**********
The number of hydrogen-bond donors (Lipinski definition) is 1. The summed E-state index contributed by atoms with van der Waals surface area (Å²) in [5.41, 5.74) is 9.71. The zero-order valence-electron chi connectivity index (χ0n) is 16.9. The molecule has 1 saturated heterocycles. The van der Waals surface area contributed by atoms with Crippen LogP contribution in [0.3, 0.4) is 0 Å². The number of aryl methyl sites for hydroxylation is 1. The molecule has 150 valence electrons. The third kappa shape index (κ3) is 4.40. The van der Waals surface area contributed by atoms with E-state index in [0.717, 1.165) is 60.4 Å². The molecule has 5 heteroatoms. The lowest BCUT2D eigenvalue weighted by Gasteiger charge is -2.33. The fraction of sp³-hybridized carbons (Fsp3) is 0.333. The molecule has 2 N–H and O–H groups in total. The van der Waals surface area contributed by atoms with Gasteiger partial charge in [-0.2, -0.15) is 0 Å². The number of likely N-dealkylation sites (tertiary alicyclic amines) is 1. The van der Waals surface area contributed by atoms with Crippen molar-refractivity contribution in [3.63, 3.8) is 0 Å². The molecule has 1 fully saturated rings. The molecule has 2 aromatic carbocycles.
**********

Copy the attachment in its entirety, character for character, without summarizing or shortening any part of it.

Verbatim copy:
The number of hydrogen-bond donors (Lipinski definition) is 1. The summed E-state index contributed by atoms with van der Waals surface area (Å²) in [5.41, 5.74) is 9.71. The zero-order valence-electron chi connectivity index (χ0n) is 16.9. The molecule has 1 saturated heterocycles. The van der Waals surface area contributed by atoms with Crippen LogP contribution in [0.3, 0.4) is 0 Å². The number of aryl methyl sites for hydroxylation is 1. The molecule has 150 valence electrons. The third kappa shape index (κ3) is 4.40. The van der Waals surface area contributed by atoms with E-state index in [0.717, 1.165) is 60.4 Å². The molecule has 5 heteroatoms. The lowest BCUT2D eigenvalue weighted by Gasteiger charge is -2.33. The fraction of sp³-hybridized carbons (Fsp3) is 0.333. The molecule has 2 N–H and O–H groups in total. The van der Waals surface area contributed by atoms with Gasteiger partial charge in [-0.2, -0.15) is 0 Å². The number of likely N-dealkylation sites (tertiary alicyclic amines) is 1. The van der Waals surface area contributed by atoms with Crippen molar-refractivity contribution in [3.63, 3.8) is 0 Å². The molecule has 1 fully saturated rings. The molecule has 2 aromatic carbocycles.